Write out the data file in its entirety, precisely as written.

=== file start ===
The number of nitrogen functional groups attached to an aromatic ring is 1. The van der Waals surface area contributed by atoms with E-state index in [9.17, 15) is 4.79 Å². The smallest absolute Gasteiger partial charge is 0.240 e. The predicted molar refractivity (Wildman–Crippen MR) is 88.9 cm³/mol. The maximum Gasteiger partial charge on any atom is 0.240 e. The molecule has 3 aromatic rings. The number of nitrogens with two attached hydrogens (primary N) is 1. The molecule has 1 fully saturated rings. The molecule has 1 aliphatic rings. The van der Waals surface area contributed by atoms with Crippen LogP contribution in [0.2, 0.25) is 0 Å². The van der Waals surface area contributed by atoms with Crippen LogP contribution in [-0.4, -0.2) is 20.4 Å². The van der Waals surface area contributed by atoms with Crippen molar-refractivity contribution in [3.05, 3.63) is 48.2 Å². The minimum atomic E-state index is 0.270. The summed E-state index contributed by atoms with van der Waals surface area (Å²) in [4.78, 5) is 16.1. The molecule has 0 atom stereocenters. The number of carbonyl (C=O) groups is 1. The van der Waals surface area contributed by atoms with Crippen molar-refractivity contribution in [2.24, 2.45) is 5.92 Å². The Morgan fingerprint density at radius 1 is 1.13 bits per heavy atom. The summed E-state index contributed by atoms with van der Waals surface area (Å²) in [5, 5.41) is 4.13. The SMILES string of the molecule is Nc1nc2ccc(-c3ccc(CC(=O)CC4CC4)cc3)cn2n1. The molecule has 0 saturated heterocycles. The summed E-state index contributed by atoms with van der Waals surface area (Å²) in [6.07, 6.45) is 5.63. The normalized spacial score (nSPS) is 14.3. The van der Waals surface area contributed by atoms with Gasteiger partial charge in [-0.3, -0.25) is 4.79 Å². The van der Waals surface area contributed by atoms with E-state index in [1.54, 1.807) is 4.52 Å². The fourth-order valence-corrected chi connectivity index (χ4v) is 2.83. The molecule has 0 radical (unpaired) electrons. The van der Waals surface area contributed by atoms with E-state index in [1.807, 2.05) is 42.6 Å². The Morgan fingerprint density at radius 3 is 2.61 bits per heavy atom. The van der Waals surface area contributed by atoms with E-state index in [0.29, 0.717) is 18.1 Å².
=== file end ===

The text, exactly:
The number of nitrogen functional groups attached to an aromatic ring is 1. The van der Waals surface area contributed by atoms with E-state index in [9.17, 15) is 4.79 Å². The smallest absolute Gasteiger partial charge is 0.240 e. The predicted molar refractivity (Wildman–Crippen MR) is 88.9 cm³/mol. The maximum Gasteiger partial charge on any atom is 0.240 e. The molecule has 3 aromatic rings. The number of nitrogens with two attached hydrogens (primary N) is 1. The molecule has 1 fully saturated rings. The molecule has 1 aliphatic rings. The van der Waals surface area contributed by atoms with Crippen LogP contribution in [0.2, 0.25) is 0 Å². The van der Waals surface area contributed by atoms with Crippen LogP contribution in [-0.4, -0.2) is 20.4 Å². The van der Waals surface area contributed by atoms with Crippen molar-refractivity contribution in [3.05, 3.63) is 48.2 Å². The minimum atomic E-state index is 0.270. The summed E-state index contributed by atoms with van der Waals surface area (Å²) in [4.78, 5) is 16.1. The molecule has 0 atom stereocenters. The number of carbonyl (C=O) groups is 1. The van der Waals surface area contributed by atoms with Crippen molar-refractivity contribution in [2.24, 2.45) is 5.92 Å². The Morgan fingerprint density at radius 1 is 1.13 bits per heavy atom. The summed E-state index contributed by atoms with van der Waals surface area (Å²) in [5, 5.41) is 4.13. The SMILES string of the molecule is Nc1nc2ccc(-c3ccc(CC(=O)CC4CC4)cc3)cn2n1. The molecule has 0 saturated heterocycles. The summed E-state index contributed by atoms with van der Waals surface area (Å²) in [6.07, 6.45) is 5.63. The normalized spacial score (nSPS) is 14.3. The van der Waals surface area contributed by atoms with Gasteiger partial charge in [-0.3, -0.25) is 4.79 Å². The van der Waals surface area contributed by atoms with E-state index in [1.54, 1.807) is 4.52 Å². The fourth-order valence-corrected chi connectivity index (χ4v) is 2.83. The molecule has 0 radical (unpaired) electrons. The van der Waals surface area contributed by atoms with E-state index in [1.807, 2.05) is 42.6 Å². The Morgan fingerprint density at radius 3 is 2.61 bits per heavy atom. The van der Waals surface area contributed by atoms with E-state index in [0.29, 0.717) is 18.1 Å².